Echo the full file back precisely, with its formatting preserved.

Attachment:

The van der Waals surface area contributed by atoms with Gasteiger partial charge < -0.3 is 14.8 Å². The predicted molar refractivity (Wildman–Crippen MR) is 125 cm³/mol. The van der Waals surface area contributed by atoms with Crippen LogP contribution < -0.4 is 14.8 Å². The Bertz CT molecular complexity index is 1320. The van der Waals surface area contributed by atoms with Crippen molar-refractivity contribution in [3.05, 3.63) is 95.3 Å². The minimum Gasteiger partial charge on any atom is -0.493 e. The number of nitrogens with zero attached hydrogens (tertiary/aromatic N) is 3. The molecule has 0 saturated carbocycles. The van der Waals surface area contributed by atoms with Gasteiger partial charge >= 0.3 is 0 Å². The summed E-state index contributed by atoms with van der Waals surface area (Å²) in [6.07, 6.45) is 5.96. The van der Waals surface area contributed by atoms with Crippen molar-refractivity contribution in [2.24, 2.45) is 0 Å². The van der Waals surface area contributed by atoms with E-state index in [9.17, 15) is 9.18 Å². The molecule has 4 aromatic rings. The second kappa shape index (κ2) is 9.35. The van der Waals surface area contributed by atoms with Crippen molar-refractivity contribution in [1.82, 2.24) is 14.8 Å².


The van der Waals surface area contributed by atoms with Gasteiger partial charge < -0.3 is 14.8 Å². The predicted molar refractivity (Wildman–Crippen MR) is 125 cm³/mol. The van der Waals surface area contributed by atoms with Crippen LogP contribution < -0.4 is 14.8 Å². The Bertz CT molecular complexity index is 1320. The van der Waals surface area contributed by atoms with Crippen molar-refractivity contribution in [3.05, 3.63) is 95.3 Å². The minimum Gasteiger partial charge on any atom is -0.493 e. The number of nitrogens with zero attached hydrogens (tertiary/aromatic N) is 3. The molecule has 0 saturated carbocycles. The van der Waals surface area contributed by atoms with Gasteiger partial charge >= 0.3 is 0 Å². The summed E-state index contributed by atoms with van der Waals surface area (Å²) in [6.07, 6.45) is 5.96. The van der Waals surface area contributed by atoms with Crippen molar-refractivity contribution in [2.24, 2.45) is 0 Å². The van der Waals surface area contributed by atoms with E-state index in [9.17, 15) is 9.18 Å². The molecule has 4 aromatic rings. The second kappa shape index (κ2) is 9.35. The van der Waals surface area contributed by atoms with Crippen molar-refractivity contribution in [1.82, 2.24) is 14.8 Å².